Youn's performance as grandma Soonja has a deserving spotlight thrust upon it — she simultaneously represents the rearview mirror in the dreams of this family and the uncharted road ahead — and the film does a commendable job staying away from the typical "mother-in-law" trappings. She's rough around the edges, blunt when she needs to be (honestly, who cares what a little kid wears to church?), and gives the baby birds enough strength in their wings to fly when the time is right. It's a vivid reminder that it takes an entire family to raise a child, and serves as a loving testament to the immeasurable value of a grandparent.

But the real star here is the details, and much of the film feels like we're small children peeking around the corner, glimpsing the world through a youngster's eyes. We get a glimpse of father after a day in the fields, unable to lift his arms above his head and begging mother for a bath. We see a snake down at the creek, eavesdrop on conversations at church, watch as mom tries to stretch a dollar a bit further. It's enough to make you feel like you can taste the food, hear the creek, smell grandma.

Of course, things are never easy. Jacob and Monica's job sexing chickens seems as monotonous as one can get, and they did it for over a decade in California before their relocation; locating water for the crops is a constant struggle; without giving anything away, the family is threatened by several issues of health. But the film reminds us that any given day can suddenly become the best day — followed by the kind of worst day that can bring people closer together than ever. The moments kids remember don't always unfold on birthdays and holidays, but often on a random afternoon, punctuated by a memory that father brought produce into the doctor's office that day, and mother got mad at him about it.

An American dream

Lee Isaac Chung's film is also fueled by love — a love of family, of country, of dreams. Again, we all love a good science fiction tale, but how can you compete with the love that permeates someone's memories of the good, bad, and monotonous that made their family who they are? The writer/director has already led an extraordinary life (from farmer to filmmaker), and these are the remembrances of the people who made Chung who he is today — and a chance to fully immerse yourself in those memories in a very powerful way.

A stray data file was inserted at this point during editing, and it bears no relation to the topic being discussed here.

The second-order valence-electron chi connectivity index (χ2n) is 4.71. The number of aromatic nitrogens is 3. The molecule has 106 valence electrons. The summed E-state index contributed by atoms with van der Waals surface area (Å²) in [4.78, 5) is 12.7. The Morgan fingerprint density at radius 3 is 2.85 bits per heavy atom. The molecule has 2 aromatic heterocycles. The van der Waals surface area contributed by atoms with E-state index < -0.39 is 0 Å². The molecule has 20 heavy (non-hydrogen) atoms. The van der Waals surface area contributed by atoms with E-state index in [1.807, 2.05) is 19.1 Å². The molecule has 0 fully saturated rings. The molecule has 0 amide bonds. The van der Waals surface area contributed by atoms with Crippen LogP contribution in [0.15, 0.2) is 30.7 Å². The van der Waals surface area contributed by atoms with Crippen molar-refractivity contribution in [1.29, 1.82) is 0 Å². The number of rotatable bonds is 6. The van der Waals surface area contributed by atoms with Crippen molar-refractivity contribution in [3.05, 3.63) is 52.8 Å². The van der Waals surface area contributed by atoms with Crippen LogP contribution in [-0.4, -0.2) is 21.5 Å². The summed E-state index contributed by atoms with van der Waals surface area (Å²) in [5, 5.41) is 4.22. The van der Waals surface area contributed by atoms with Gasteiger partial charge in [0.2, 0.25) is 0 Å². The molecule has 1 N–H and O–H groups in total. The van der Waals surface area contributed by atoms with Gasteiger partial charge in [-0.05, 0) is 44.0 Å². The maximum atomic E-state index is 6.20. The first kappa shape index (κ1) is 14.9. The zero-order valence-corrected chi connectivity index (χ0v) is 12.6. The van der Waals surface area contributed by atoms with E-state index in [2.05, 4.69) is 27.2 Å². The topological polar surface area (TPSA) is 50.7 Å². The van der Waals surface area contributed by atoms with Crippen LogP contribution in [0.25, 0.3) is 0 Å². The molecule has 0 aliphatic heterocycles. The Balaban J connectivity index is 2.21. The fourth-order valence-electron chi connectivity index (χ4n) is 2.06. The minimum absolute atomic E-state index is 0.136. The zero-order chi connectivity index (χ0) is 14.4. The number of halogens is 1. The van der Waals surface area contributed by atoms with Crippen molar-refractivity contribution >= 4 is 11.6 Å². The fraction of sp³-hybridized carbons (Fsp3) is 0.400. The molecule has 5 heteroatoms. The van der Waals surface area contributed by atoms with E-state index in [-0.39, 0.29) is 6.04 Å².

This is the part of the review where you'd typically want to say something critical about a film, but Minari is so confident in what it wants to be, and achieves it so effectively, that trying to make it into something else would be like blaming a marshmallow for being a marshmallow. The film is a remembrance, an appreciation, the capturing of a specific moment for a specific family. As a viewer, you feel thankful that Minari takes its time stretch out, and the film feels very lived-in and authentic.

Props to cinematographer Lachlan Milne (Love and Monsters), who brings the film a visual beauty reminiscent of early David Gordon Green movies like George Washington and Undertow. In tone and subject matter, the movie is reminiscent of Jim Sheridan's excellent 2002 film In America, which similarly depicted two parents of young children trying to pursue their American dream in a new country, as seen through the eyes of those children. Minari could make an excellent double feature with that film someday, or perhaps 2012's Beasts of the Southern Wild, another tonal cousin.

The title comes from an East Asian plant that the family's grandmother brings with her, plantings its seeds in a shaded patch by the creek where she and David share some of their most special moments. We're told that the perennial herb is resilient, versatile, and a valued ingredient. Minari is an appropriate title, then, for this intimate recollection of a family's struggle to achieve its dream.